The research was retrospective. The study used the method of analysing medical records of patients undergoing dia-lysis at the University Hospital in the Department of Haemodialysis. Approval for the conduct of this study was obta-ined from the head of the Nephrology Clinic: Prof. Marek Kuźniewski, MD, PhD, and the head of the Department: Grzegorz Chmiel, MD, PhD. The study was conducted in concordance with the Declaration of Helsinki. The tools used included the following: discharge summaries, procedure protocols after exposure of vascular access, dialysis cards and results of laboratory tests from a period of 3 months (December, January, February) in 2018/2019. In order to verify whether various vascular access types influence the haemodialysis efficiency, the basic descriptive analyses were cal-culated as well as single-factor variance analysis. Tuckey’s multiple post-hoc comparison test was also used. For varia-bles measured in the nominal scale, structure numbers and indices – percentage values – were calculated. For all analy-ses, a significance value of 0.05 was adopted. The Fisher Snedecor test was used for the analysis – it examines whether the differences between the data are significant.

RESULTS

The study was conducted at the University Hospital in a group of 61 haemodialysed patients. In the study group 38 (61.67%) were men and 23 (38.33%) were women. Among 61 patients with grade 5 renal failure treated with haemo-dialysis, in 37 (i.e. 61.67%) the procedure was performed using arterio-venous shunt in the forearm. In 18 (i.e. 30%) patients, haemodialysis was performed using an indwelling catheter; in 4 (i.e. 6.67%) patients, arterio-venous shunt in the arm was used; only 1 (i.e. 1.67%) patient had a Gero-trex type implanted artificial vessel (Fig. 1).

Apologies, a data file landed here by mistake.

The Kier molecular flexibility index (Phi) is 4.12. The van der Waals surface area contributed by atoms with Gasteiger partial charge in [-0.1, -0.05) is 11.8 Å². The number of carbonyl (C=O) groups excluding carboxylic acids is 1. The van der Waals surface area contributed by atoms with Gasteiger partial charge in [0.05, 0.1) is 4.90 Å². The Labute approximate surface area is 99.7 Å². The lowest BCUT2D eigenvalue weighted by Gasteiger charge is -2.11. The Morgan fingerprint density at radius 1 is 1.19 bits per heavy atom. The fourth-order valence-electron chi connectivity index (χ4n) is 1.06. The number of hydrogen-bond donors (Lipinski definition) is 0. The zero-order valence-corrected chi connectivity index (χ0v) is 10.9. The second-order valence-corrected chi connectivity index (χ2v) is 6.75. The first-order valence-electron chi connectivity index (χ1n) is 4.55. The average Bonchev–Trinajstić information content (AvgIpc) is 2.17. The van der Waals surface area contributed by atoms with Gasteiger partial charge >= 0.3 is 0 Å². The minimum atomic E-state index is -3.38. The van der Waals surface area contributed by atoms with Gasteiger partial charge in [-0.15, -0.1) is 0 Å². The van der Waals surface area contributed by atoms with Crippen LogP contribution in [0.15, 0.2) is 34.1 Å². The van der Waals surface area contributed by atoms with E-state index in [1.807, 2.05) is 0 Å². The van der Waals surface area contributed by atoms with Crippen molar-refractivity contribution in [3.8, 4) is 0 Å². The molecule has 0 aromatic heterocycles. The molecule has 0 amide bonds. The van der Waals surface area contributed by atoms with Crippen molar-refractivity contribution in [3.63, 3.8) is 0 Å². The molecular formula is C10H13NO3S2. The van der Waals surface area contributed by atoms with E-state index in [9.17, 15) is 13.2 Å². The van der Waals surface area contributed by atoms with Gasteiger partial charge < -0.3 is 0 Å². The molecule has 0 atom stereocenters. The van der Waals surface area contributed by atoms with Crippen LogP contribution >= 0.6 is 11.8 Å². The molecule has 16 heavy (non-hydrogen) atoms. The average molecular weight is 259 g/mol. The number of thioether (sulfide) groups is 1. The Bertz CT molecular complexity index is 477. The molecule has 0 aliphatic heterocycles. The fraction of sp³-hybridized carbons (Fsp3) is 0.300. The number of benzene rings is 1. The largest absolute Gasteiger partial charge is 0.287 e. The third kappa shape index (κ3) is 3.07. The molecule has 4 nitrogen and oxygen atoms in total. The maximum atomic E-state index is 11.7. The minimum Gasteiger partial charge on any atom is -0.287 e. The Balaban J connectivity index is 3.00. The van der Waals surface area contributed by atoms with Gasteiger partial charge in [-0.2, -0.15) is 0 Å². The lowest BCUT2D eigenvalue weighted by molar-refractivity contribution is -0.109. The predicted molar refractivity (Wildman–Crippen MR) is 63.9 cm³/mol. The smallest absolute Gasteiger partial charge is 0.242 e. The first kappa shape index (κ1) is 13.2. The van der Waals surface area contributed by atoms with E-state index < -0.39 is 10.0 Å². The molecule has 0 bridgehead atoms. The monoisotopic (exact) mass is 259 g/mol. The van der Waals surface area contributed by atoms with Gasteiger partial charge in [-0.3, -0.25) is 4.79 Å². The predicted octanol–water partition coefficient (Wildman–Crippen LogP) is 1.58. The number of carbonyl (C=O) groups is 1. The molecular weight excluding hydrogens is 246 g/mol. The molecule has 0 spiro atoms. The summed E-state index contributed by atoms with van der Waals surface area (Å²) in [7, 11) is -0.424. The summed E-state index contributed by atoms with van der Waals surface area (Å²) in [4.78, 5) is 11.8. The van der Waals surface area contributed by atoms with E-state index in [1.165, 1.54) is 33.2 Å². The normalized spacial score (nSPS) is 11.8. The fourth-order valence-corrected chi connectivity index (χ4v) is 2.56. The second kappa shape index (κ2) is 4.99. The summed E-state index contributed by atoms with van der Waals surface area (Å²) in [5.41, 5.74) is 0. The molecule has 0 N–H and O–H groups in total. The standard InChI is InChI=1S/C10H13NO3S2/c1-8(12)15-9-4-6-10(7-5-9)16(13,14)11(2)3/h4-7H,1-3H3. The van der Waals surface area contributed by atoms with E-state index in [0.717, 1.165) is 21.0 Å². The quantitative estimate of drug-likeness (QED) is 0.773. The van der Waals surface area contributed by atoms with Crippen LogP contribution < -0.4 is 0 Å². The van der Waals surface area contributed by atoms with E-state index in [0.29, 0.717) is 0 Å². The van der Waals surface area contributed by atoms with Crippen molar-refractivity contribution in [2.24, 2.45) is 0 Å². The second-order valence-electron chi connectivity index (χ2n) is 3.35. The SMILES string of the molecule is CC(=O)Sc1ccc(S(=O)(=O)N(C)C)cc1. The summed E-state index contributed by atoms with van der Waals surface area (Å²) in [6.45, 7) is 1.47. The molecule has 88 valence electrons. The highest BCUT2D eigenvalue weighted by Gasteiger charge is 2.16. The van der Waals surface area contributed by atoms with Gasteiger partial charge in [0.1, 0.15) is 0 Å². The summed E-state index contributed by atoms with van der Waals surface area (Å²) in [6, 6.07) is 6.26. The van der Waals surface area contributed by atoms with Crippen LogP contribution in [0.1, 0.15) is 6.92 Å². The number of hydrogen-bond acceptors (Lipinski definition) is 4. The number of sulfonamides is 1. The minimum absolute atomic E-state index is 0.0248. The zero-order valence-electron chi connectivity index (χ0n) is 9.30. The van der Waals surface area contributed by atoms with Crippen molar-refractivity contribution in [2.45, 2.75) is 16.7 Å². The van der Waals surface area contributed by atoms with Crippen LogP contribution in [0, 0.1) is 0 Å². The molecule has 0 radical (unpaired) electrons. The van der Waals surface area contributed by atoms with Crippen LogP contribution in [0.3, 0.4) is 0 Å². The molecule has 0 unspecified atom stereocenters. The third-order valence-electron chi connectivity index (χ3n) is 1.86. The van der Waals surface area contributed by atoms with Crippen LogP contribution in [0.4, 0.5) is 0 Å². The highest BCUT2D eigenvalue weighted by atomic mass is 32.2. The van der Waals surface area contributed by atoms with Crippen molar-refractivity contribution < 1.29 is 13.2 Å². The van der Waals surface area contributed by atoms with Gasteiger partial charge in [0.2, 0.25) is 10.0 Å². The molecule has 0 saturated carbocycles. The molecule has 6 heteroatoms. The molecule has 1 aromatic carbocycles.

The analyses that compared vascular access types with results of laboratory tests performed in December 2018 showed that the vascular access type influences the haemodialysis adequacy. Based on the analysis of urea re-moval rate and distribution volume clearance, the most effective dialysis was obtained via the arterio-venous shunt in the arm, and the least effective dialysis was that performed using the artificial vessel. In terms of potassium removal rate, dialysis using the indwelling catheter proved most effective (see Table 1).
Table 2 shows that there is a statistically significant relationship between the variety of vascular accesses and the value of iron (p = 0.03), while there is no statistically significant difference between the other variables depending on the vascular access used (p > 0.05).
Statistical analyses performed based on laboratory tests in 61 patients haemodialysed in January 2019 provi-ded results similar to those obtained earlier. The most effective dialysis was that via the arterio-venous shunt in the arm; slightly worse results were found in patients haemodialysed using the arterio-venous shunt in the forearm. The worst results were found for the patient haemodialysed using the artificial vessel (Table 3).